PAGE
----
There is a bit of strategy involved in whether you should file a Chapter 7 or a Chapter 13 in a case like this, so it is important that you hire an experienced bankruptcy lawyer to assess how your case should be handled and what you can expect to accomplish in your bankruptcy case. The discussion with your bankruptcy attorney will be a big factor in your decision as to which Chapter or type of bankruptcy case is in your best interest under your particular circumstances.

Since there are so many factors that have to be considered, it would be best for you to consult with an experienced bankruptcy attorney. My 30+ years of legal experience and my 25+ years involved in consumer bankruptcy cases – many involving personal injury cases – can give you confidence in our recommendations regarding the intersection of your personal injury case and your bankruptcy case.

If you are interested in learning more about how we can help with your bankruptcy matter if you have a pending personal injury claim, give our office a call at 732-302-9600 or fill out our online consultation form and we will call you!

The quick answer is YES, New Jersey EZ-PASS debts and the associated “Penalties” are dischargeable.  Many attorneys may respond that these debts are not dischargeable as fines to government entities are not dischargeable and as you may already know, if you fail to pay an EZ-PASS toll of $1.50, the State of New will assess a $50.00 penalty against the $1.50 that you owe.

However, not too long ago the New Jersey Attorney General found that the $50.00 penalty that most of us thought was a fine, was not in fact a fine but was, as the New Jersey Attorney General found, was the cost of collecting the missed/avoided toll.  So based upon the finding that the penalties assessed against the missed/avoided tolls was not a “fine,” the toll and the associated penalty became dischargeable.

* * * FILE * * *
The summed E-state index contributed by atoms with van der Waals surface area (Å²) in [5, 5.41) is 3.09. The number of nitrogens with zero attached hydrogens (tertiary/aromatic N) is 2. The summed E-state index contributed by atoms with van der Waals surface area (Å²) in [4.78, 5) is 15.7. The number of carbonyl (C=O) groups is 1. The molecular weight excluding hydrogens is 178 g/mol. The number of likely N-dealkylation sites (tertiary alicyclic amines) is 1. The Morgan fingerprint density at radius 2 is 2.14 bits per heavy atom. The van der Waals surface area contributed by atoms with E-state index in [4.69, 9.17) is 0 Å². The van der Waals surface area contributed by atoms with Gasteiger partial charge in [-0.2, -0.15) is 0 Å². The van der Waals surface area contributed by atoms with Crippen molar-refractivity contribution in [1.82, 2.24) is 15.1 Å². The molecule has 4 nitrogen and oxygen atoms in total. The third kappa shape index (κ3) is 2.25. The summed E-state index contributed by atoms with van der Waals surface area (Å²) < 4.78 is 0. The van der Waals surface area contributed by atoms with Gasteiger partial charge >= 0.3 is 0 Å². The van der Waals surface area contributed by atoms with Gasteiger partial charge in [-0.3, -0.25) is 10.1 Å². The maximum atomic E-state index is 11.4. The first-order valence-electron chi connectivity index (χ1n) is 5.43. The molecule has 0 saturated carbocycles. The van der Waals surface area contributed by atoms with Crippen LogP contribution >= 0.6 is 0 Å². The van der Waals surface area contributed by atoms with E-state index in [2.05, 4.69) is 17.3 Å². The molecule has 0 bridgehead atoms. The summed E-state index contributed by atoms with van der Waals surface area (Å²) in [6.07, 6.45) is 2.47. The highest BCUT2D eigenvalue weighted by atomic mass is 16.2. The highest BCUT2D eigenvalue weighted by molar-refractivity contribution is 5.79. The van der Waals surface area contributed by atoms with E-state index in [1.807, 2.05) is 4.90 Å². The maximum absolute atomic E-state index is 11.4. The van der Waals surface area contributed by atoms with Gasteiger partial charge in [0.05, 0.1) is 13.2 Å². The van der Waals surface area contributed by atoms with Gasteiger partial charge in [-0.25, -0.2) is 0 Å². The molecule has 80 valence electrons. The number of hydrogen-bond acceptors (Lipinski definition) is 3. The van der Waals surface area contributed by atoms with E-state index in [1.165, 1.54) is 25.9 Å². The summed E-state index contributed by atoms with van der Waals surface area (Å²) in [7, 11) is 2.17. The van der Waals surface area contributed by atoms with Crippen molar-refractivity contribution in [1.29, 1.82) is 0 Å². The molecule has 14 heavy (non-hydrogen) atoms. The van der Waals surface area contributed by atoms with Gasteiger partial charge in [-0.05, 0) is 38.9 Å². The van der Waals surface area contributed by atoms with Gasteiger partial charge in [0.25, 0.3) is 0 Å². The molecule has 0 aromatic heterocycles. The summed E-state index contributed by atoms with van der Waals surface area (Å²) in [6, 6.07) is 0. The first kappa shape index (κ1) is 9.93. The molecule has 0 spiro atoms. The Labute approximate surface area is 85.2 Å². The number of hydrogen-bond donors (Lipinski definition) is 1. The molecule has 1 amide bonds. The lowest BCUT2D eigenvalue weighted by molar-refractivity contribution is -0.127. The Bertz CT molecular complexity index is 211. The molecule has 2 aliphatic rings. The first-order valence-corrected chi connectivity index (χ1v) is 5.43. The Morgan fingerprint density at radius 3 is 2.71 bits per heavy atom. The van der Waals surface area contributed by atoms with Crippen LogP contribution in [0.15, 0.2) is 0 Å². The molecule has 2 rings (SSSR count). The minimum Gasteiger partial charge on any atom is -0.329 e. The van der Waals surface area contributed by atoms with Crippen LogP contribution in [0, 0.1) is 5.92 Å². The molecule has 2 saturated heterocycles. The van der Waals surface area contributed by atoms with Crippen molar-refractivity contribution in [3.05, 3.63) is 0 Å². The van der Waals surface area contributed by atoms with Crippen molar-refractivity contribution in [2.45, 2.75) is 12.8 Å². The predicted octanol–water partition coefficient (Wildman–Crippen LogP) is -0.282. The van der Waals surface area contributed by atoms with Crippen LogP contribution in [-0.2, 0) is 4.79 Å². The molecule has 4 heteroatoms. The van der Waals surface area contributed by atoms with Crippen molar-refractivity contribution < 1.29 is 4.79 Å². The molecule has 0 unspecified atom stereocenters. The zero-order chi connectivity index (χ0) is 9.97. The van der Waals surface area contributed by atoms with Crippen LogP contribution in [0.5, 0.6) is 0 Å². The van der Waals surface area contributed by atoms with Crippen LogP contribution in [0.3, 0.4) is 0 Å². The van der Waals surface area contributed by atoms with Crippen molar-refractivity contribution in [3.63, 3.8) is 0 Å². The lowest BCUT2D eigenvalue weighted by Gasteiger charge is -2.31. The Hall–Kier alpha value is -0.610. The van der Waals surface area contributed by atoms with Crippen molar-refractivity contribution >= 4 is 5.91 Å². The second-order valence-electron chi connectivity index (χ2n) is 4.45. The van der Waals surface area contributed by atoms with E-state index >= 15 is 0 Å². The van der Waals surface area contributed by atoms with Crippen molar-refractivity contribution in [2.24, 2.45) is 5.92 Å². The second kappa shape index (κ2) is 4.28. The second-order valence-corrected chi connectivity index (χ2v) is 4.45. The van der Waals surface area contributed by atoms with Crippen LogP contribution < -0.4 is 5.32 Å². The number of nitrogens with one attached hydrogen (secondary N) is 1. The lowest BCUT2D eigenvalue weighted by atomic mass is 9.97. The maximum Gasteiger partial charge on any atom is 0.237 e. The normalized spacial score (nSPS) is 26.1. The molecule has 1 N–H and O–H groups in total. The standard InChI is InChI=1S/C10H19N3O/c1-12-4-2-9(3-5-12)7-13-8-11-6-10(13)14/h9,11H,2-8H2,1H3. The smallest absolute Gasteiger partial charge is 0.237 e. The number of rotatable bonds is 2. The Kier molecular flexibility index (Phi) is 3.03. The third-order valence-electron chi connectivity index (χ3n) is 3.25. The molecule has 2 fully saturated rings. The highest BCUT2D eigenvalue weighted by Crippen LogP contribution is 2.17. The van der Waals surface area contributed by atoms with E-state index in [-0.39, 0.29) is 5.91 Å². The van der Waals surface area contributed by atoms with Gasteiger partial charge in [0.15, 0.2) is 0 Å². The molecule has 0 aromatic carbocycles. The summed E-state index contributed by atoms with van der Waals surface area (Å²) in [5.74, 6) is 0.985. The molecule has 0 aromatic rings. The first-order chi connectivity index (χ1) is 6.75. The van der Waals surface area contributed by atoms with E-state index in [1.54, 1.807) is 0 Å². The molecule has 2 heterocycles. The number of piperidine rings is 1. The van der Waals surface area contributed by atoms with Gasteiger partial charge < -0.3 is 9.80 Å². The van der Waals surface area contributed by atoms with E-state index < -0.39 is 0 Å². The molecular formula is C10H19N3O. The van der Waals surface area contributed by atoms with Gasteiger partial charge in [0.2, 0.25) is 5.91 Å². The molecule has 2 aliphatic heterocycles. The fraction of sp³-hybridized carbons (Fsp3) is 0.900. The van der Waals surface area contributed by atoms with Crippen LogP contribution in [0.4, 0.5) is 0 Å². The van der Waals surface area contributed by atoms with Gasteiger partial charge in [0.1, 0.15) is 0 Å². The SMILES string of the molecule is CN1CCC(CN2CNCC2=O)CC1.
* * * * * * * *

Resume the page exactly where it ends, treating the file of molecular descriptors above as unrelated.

The answer — just like many other answers in the law is — it depends.

A personal injury settlement can be protected up to a certain amount of money with its own personal injury exemption and sometimes additional settlement or court awarded funds can be protected with leftover “wildcard” exemption.  This means that the amount of exemptions available to apply against the award or settlement amount is going to be key. We will be able to protect some of it, maybe even all of it in some settlements, with the following caveat: If you have a fairly large settlement coming your way from a personal injury case some, your creditors may get paid some or all of the debt owed them with our office protecting as much as we can given the available exemptions. The bottom line is: We can protect some amount of the award or settlement from your personal injury case.  In some instances we can protect it all.  In other cases we can protect some portion of it even when you are going to have to pay some of it into your bankruptcy case for payment to your creditors.

Read our comprehensive article on this subject matter and contact us if we can help you with your bankruptcy questions.

A frequently asked question from potential bankruptcy filers is “can I keep my car?”  Now… assuming that the car in question is not a Porsche 911 that is fully paid for, keeping the car will not likely be a problem.  Most of the time, my potential bankruptcy clients have an income issue and are driving a modest car that is financed.  In that case reaffirmation of the loan will be under taken and as long as the car loan is paid on time keeping the car will not be an issue.

Please link to our Article here for full details on how bankruptcy affects all of my property.

Interested in how we can help you with your bankruptcy case?  Give us a call at 732-302-9600 or fill out our online consultation and we will call you!  We look forward to hearing from you and answering all your questions!